The Maritime History of the Great Lakes
Daily News (Kingston, ON), Sept. 17, 1866

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p.2 Sprung A Leak - The American schooner Raleigh, from Ogdensburgh, laden with stone for Toledo from the quarries opposite St. John's Island, passed up on Saturday evening, and was compelled to turn back with all possible despatch towards this port, having sprung a leak when some distance up the lake. She came down between eleven and twelve yesterday morning, and was run intentionally on the shoal opposite the Market Battery, east of the Shoal Tower, where she still lies. She lay in an upright position until about dark, a pump being kept going all day, but owing to her making water faster than the pump could eject it she went down by the stern and careened partly over on her side, in which position she lay this morning. Pumps have been going all day, and every endeavor is being made to right her. The diving apparatus is to be put in requisition to remove her load.

Return of the Heron - The gunboat Heron returned yesterday afternoon from her voyage of courtesy to Ogdensburgh with General Meade and his Staff, and proceeded up the Bay of Quinte. The Commandant, who left the steamer Bay of Quinte on her parting with the Heron, and went aboard the latter, as well as Adjutant French and other officers of the Royal Artillery who accompanied the American party, came back in the Heron.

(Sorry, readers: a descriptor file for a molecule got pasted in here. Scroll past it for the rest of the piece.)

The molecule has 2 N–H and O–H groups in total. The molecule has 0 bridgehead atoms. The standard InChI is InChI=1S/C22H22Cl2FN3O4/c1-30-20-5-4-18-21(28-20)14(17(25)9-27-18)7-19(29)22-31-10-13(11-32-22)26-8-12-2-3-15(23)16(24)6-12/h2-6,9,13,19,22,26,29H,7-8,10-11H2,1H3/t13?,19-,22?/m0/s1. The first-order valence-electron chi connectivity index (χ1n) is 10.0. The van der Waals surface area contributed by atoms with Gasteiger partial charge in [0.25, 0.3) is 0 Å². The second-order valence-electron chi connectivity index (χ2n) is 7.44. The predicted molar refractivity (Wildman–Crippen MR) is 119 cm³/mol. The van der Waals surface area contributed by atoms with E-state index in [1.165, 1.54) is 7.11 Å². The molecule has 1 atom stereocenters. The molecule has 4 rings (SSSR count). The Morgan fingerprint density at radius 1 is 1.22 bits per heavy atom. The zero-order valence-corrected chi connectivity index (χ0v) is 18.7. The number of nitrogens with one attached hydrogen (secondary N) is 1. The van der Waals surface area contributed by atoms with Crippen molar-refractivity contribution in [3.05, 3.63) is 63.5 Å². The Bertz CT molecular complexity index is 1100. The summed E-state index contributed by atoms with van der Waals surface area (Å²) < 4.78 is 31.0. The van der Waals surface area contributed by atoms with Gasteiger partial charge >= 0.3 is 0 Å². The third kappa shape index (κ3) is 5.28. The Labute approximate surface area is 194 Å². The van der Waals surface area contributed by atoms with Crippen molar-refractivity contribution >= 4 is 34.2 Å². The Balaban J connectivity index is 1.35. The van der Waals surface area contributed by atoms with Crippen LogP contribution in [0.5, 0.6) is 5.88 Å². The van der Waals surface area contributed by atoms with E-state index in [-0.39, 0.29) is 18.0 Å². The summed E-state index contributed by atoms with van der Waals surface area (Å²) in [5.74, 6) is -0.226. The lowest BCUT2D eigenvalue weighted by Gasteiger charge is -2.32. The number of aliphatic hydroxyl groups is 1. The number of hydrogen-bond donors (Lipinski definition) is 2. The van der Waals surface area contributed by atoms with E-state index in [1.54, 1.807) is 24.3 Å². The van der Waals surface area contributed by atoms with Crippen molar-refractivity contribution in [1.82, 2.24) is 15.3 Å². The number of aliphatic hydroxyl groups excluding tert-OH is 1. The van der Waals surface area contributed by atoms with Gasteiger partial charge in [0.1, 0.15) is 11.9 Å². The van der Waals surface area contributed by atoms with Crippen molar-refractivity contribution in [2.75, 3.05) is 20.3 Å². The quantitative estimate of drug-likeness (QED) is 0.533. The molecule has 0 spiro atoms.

Steamer Magnet - The steamer Magnet, which arrived here yesterday afternoon, and left again for Toronto at her usual hour in the evening, was compelled to return to port, owing to the high wind. She lay here all night, and passed upwards between nine and ten o'clock this morning.

-At Detroit, the great iron ferry-boat has been launched to ply at the railroad crossing. Her tonnage is 1,800 tons, and makes her the largest vessel now plying upon the lakes or rivers of the northwest. Upon the two tracks running the length of the steamer can be placed fourteen cars. For her use a slip is being constructed at the Michigan Central Depot Dock, and a similar one will be built at the Great Western.

-The propeller Congress, detained in Montreal for some 20 days past on suspicion of being intended to be used as a Fenian gunboat, was released on Tuesday by order of the Governor General, and immediately left for the upper lakes.

Imports - 15-17; Exports - 15.

(part) Sept. 15th - (part) barque British Lion, Chicago: 100 tons pig iron, C. Ashley.

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Sept. 17, 1866
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Rick Neilson
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Public domain: Copyright has expired according to the applicable Canadian or American laws. No restrictions on use.
Maritime History of the Great Lakes
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Daily News (Kingston, ON), Sept. 17, 1866